Martial de Sairmeuse’s unexpected visit to the Chateau de Courtornieu had alarmed Aunt Medea even more than Blanche.
In ten seconds, more ideas passed through her brain than had visited it for ten years.
She saw the gendarmes at the chateau; she saw her niece arrested, incarcerated in the Montaignac prison, and brought before the Court of Assizes.
If this were all she had to fear! But suppose she, too, were compromised, suspected of complicity, dragged before the judge, and even accused of being the sole culprit!
Finding the suspense intolerable, she left her room; and, stealing on tiptoe to the great drawing-room, she applied her ear to the door of the little blue salon, in which Blanche and Martial were seated.
The conversation which she heard convinced her that her fears were groundless.
She drew a long breath, as if a mighty burden had been lifted from her breast. But a new idea, which was to grow, flourish, and bear fruit, had just taken root in her brain.
When Martial left the room, Aunt Medea at once opened the communicating door and entered the blue salon, thus avowing that she had been a listener.
Twenty-four hours earlier she would not have dreamed of committing such an enormity.
“Well, Blanche, we were frightened at nothing,” she exclaimed.
Blanche did not reply.
She was deliberating, forcing herself to weigh the probable consequences of all these events which had succeeded each other with such marvellous rapidity.
“Perhaps the hour of my revenge is almost here,” murmured Blanche, as if communing with herself.
“What do you say?” inquired Aunt Medea, with evident curiosity.
“I say, aunt, that in less than a month I shall be Marquise de Sairmeuse in reality as well as in name. My husband will return to me, and then — oh, then!”
“God grant it!” said Aunt Medea, hypocritically.
In her secret heart she had but little faith in this prediction, and whether it was realized or not mattered little to her.
“Still another proof that your jealousy led you astray; and that — that what you did at the Borderie was unnecessary,” she said, in that low tone that accomplices always use in speaking of their crime.
Such had been the opinion of Blanche; but she now shook her head, and gloomily replied:
“You are wrong; that which took place at the Borderie has restored my husband to me. I understand it all, now. It is true that Marie-Anne was not Martial’s mistress, but Martial loved her. He loved her, and the rebuffs which he received only increased his passion. It was for her sake that he abandoned me; and never, while she lived, would he have thought of me. His emotion on seeing me was the remnant of the emotion which had been awakened by another. His tenderness was only the expression of his sorrow. Whatever happens, I shall have only her leavings — what she has disdained!” the young marquise added, bitterly; and her eyes flashed, and she stamped her foot in ungovernable anger. “And shall I regret what I have done?” she exclaimed; “never! no, never!”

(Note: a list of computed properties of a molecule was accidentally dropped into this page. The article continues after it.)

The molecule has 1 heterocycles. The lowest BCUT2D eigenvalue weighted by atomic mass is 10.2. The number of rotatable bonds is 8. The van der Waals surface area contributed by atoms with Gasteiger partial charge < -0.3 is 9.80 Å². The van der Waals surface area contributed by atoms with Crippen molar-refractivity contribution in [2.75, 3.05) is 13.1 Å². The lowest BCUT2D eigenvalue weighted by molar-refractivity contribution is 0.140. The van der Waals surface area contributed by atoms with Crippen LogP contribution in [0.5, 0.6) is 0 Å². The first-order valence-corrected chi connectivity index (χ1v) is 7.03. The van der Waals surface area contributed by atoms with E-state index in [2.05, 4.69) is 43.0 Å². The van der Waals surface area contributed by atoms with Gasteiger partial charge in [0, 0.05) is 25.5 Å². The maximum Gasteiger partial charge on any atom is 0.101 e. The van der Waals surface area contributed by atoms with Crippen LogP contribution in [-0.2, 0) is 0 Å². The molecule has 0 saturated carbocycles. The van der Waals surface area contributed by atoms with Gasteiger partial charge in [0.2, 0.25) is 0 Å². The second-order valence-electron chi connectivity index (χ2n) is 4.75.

From that moment, she was herself again, brave and determined.
But horrible fears assailed her when the inquest began.
Officials came from Montaignac charged with investigating the affair. They examined a host of witnesses, and there was even talk of sending to Paris for one of those detectives skilled in unravelling all the mysteries of crime.
Aunt Medea was half crazed with terror; and her fear was so apparent that it caused Blanche great anxiety.
“You will end by betraying us,” she remarked, one evening.
“Ah! my terror is beyond my control.”
“If that is the case, do not leave your room.”
“It would be more prudent, certainly.”
“You can say that you are not well; your meals shall be served in your own apartment.”
Aunt Medea’s face brightened. In her inmost heart she was enraptured. To have her meals served in her own room, in her bed in the morning, and on a little table by the fire in the evening, had long been the ambition and the dream of the poor dependent. But how to accomplish it! Two or three times, being a trifle indisposed, she had ventured to ask if her breakfast might be brought to her room, but her request had been harshly refused.
“If Aunt Medea is hungry, she will come down and take her place at the table as usual,” had been the response of Mme. Blanche.
To be treated in this way in a chateau where there were a dozen servants standing about idle was hard indeed.
But now ——
Every morning, in obedience to a formal order from Blanche, the cook came up to receive Aunt Medea’s commands; she was permitted to dictate the bill-of-fare each day, and to order the dishes that she preferred.
These new joys awakened many strange thoughts in her mind, and dissipated much of the regret which she had felt for the crime at the Borderie.
The inquest was the subject of all her conversation with her niece. They had all the latest information in regard to the facts developed by the investigation through the butler, who took a great interest in such matters, and who had won the good-will of the agents from Montaignac, by making them familiar with the contents of his wine-cellar.
Through him, Blanche and her aunt learned that suspicion pointed to the deceased Chupin. Had he not been seen prowling around the Borderie on the very evening that the crime was committed? The testimony of the young peasant who had warned Jean Lacheneur seemed decisive.
The motive was evident; at least, everyone thought so. Twenty persons had heard Chupin declare, with frightful oaths, that he should never be tranquil in mind while a Lacheneur was left upon earth.
So that which might have ruined Blanche, saved her; and the death of the old poacher seemed really providential.
Why should she suspect that Chupin had revealed her secret before his death?
When the butler told her that the judges and the police agents had returned to Montaignac, she had great difficulty in concealing her joy.